It is well known that intellectual impairment affects people differently. For some people, it means they might struggle to remember things, but for others it can be a very different experience.
Tennis player Adrianna Petrakis from Australia is one such person who is blessed with an amazing memory which, with her autism, helps her remember even the smallest details.
“She remembers peoples’ names, people’s birthdays with the exact year, and registration numbers of cars, she is very good at navigation too,” said Adrianna’s mother.
While Adriana’s memory retention is a gift, it can put a lot of pressure on the athlete.
“There is information everywhere around us. And because Adriana can remember things very easily, her brain gets overwhelmed from time to time with all the information she acquires from her surroundings. We started hiding magazines and newspapers from her and also limited her television time so that she doesn’t get exposed to too much information” says her mother.
Adriana was diagnosed with autism when she was twenty-two months old. This is a condition which means that people might see the world around us differently, might find it harder to communicate and find loud noise and light overwhelming. Her parents practised having eye contact with her as she was not looking at them while talking. She did a lot of occupational therapy and speech therapies. Adrianna’s younger sister played tennis, which motivated her to give it a try the sport and soon fell in love with the sport. Later, she started playing tennis as an alternative to her occupational therapy.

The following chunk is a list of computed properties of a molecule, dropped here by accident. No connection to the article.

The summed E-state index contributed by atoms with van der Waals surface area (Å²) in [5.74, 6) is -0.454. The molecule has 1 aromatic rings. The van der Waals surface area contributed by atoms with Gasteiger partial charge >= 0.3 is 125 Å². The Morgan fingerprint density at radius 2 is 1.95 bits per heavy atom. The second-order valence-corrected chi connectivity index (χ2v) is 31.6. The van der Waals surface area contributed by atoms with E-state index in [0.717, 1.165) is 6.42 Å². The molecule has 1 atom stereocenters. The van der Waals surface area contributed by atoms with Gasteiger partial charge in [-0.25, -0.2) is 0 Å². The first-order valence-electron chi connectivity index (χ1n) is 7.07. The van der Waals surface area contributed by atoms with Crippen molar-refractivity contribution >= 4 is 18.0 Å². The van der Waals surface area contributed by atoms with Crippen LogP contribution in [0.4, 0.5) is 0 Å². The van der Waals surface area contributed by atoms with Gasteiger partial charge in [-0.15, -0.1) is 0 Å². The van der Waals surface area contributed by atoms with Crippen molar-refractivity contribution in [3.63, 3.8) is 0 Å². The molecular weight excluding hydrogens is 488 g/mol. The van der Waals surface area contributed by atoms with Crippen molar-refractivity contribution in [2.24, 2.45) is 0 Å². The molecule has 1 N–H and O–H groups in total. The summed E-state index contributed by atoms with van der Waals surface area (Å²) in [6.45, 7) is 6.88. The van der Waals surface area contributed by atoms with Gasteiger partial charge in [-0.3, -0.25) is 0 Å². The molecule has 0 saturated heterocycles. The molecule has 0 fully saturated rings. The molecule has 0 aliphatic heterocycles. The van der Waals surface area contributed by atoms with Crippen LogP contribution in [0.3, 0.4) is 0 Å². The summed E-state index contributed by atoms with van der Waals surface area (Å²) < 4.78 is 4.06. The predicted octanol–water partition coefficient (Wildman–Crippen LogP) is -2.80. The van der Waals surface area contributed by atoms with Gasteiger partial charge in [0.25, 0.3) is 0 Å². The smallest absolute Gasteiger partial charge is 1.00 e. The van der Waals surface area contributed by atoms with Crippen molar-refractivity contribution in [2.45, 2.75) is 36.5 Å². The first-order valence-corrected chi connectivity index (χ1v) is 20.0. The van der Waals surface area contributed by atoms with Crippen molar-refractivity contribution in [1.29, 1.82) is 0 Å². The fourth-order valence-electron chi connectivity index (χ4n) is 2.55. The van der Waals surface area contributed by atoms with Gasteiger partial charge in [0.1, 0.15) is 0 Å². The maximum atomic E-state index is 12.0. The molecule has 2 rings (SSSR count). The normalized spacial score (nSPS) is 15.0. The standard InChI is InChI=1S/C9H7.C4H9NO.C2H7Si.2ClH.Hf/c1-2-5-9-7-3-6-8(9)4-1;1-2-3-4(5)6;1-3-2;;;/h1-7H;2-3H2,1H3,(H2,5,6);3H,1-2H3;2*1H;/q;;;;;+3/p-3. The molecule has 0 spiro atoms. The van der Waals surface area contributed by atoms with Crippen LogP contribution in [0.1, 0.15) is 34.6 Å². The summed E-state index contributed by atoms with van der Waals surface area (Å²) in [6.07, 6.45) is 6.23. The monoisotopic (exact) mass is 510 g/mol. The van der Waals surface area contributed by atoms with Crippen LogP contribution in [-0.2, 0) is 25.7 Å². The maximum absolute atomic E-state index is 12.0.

“There was not much help twenty years ago for children with Autism. We talked to many different people looking for help, took Adrianna for early interventions, etc. She didn’t start talking until she was five and a half or six years; her first word was ‘bubble’” said Adrianna’s mother.
“Adriana had her routine since she was a child, and it took us a while to adjust to her schedule but afterwards it was very easy for us to take care of Adrianna than my other two children. She was always very positive, she keeps the family grounded.”
Talking about her positivity, Adriana’s mother told Virtus how she never gets disappointed even if she loses a match and feels proud of herself for playing well and never cries.
Adriana is also a tennis/pickleball coach with South Australia’s first disability sports organization registered with the NDIS. She trains young children with autism and learning disabilities. In 2020, Adriana won the ‘Most Outstanding Athlete with a Disability Award.
Adriana is supported by Sport Inclusion Australia.